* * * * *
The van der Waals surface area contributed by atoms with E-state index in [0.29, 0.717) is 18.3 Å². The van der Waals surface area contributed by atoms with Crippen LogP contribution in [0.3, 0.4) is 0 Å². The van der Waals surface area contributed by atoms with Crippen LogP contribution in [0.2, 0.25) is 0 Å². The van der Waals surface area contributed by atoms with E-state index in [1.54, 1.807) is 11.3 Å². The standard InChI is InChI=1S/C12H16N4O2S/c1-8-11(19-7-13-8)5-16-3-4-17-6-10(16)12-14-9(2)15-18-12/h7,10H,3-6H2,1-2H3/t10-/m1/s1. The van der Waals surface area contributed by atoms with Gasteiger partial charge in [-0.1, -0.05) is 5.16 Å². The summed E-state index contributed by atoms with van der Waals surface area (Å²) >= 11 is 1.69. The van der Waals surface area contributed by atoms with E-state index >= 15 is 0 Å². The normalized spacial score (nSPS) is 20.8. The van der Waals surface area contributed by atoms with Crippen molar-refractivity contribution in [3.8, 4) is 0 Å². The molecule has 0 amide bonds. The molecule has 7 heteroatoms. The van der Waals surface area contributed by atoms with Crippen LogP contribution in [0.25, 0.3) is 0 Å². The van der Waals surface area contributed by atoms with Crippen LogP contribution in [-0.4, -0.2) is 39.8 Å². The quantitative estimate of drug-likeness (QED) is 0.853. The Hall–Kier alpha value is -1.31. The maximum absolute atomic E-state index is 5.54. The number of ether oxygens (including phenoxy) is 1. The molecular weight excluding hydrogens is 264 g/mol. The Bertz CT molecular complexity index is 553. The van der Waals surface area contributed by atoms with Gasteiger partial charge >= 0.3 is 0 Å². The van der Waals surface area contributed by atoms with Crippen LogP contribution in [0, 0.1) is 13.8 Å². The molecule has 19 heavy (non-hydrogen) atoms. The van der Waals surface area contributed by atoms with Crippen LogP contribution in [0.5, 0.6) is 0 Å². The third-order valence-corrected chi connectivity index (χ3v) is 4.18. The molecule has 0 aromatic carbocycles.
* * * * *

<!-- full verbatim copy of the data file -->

The van der Waals surface area contributed by atoms with E-state index in [0.29, 0.717) is 18.3 Å². The van der Waals surface area contributed by atoms with Crippen LogP contribution in [0.3, 0.4) is 0 Å². The van der Waals surface area contributed by atoms with Crippen LogP contribution in [0.2, 0.25) is 0 Å². The van der Waals surface area contributed by atoms with E-state index in [1.54, 1.807) is 11.3 Å². The standard InChI is InChI=1S/C12H16N4O2S/c1-8-11(19-7-13-8)5-16-3-4-17-6-10(16)12-14-9(2)15-18-12/h7,10H,3-6H2,1-2H3/t10-/m1/s1. The van der Waals surface area contributed by atoms with Gasteiger partial charge in [-0.1, -0.05) is 5.16 Å². The summed E-state index contributed by atoms with van der Waals surface area (Å²) >= 11 is 1.69. The van der Waals surface area contributed by atoms with E-state index >= 15 is 0 Å². The normalized spacial score (nSPS) is 20.8. The van der Waals surface area contributed by atoms with Crippen molar-refractivity contribution in [3.8, 4) is 0 Å². The molecule has 0 amide bonds. The molecule has 7 heteroatoms. The van der Waals surface area contributed by atoms with Crippen LogP contribution in [0.25, 0.3) is 0 Å². The van der Waals surface area contributed by atoms with Crippen LogP contribution in [-0.4, -0.2) is 39.8 Å². The quantitative estimate of drug-likeness (QED) is 0.853. The Hall–Kier alpha value is -1.31. The maximum absolute atomic E-state index is 5.54. The number of ether oxygens (including phenoxy) is 1. The molecular weight excluding hydrogens is 264 g/mol. The Bertz CT molecular complexity index is 553. The van der Waals surface area contributed by atoms with Gasteiger partial charge >= 0.3 is 0 Å². The van der Waals surface area contributed by atoms with Crippen LogP contribution in [0, 0.1) is 13.8 Å². The molecule has 19 heavy (non-hydrogen) atoms. The van der Waals surface area contributed by atoms with Crippen LogP contribution in [0.5, 0.6) is 0 Å². The third-order valence-corrected chi connectivity index (χ3v) is 4.18. The molecule has 0 aromatic carbocycles.